The lead editorial in the Washington Post today called on Congress to approve "fast-track" authority which would require that new trade deals be put to a vote on an accelerated timetable without any possibility of amendment. It made this argument based on the proposition that such deals could boost growth and create jobs.

This assertion is extremely misleading at best. It is questionable whether such deals will have any positive impact on growth at all and the potential gains would be trivial in any case. One of the deals that would likely come up under fast-track authority is an EU-U.S. trade agreement. A study (Table 16) by the Centre for Economic Policy Research in the U.K. (which is supportive of the deal) concluded that in its mid-point scenario GDP would be 0.27 percentage points higher in 2027 as a result of the deal. This implies a boost to annual growth of 0.015 percentage point, an amount that is far too small to be picked up in our measurements of GDP.

This figure should be viewed as optimistic since it doesn't take account of any losses that might result from higher prices for pharmaceuticals and other products as a result of stronger protections for patents and other intellectual property claims. When these measures are taken into account it is very likely that this deal will be a net drag on growth. The same is true of the Trans-Pacific Partnership, the other major deal likely to be come up under this fast-track authorization.

Both deals are not really about "free-trade" even though the Post uses this term repeatedly. In most cases the formal trade barriers between the United States and the countries in the agreements are already very low. These deals are in fact primarily about putting in place a structure of regulation that will over-ride national and sub-national governmental bodies. In some cases, such as with intellectual property protections, these regulations are 180 degrees at odds with free trade. They will raise prices and reduce the flow of goods and services.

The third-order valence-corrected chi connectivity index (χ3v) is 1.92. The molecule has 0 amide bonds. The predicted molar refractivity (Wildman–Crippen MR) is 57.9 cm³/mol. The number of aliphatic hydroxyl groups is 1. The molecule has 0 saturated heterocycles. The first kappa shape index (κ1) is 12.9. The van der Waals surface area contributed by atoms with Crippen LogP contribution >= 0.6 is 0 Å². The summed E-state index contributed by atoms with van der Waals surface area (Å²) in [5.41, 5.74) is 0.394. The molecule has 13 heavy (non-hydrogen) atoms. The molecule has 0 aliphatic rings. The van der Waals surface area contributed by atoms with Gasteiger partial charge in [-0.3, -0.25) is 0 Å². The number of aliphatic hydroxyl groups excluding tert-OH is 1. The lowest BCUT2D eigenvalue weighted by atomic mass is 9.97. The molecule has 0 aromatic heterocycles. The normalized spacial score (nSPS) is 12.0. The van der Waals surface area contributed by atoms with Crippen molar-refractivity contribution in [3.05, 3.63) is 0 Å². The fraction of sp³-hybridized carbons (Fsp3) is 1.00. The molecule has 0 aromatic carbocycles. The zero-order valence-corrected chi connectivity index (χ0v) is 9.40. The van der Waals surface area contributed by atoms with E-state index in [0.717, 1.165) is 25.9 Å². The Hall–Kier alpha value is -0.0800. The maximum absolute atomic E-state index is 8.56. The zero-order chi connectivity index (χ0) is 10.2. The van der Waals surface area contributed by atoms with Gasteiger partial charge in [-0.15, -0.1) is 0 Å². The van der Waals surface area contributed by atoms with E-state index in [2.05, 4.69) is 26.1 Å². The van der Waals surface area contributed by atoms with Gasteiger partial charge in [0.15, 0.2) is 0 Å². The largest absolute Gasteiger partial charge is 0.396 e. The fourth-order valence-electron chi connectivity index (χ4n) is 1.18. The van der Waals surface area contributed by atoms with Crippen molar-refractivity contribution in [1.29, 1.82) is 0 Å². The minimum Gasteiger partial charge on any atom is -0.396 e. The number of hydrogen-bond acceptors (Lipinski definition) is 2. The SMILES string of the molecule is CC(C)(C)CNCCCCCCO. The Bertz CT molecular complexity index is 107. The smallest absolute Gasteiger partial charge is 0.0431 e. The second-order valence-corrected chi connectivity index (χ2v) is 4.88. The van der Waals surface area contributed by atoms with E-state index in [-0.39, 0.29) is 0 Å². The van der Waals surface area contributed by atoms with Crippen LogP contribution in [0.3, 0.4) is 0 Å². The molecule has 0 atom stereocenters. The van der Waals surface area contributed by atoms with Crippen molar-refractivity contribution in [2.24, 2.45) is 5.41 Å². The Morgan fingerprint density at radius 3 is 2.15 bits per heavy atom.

In other cases, the regulations will likely restrict the ability to impose legitimate health, safety, and environmental regulations. For example, they may make it more difficult to regulate fracking to ensure that oil and gas companies don't pollute groundwater. They may also make it more difficult to impose restrictions that would have prevented the sort of chemical spills that have denied much of West Virginia drinking water in the last week. These deals may also limit the ability of regulators to rein in the financial sector to prevent the types of abuses that fed the housing bubble and led to the financial crisis.

These are the sorts of issues that are at stake with the agreements that will likely come up under fast-track authority. The Post is seriously misleading its readers by calling them "free-trade" deals and claiming that they would have any noticeable impact on jobs and growth. In this respect, it is probably worth noting that many of the Post's major advertisers, such as drug companies and defense contractors, stand to be big gainers from these deals.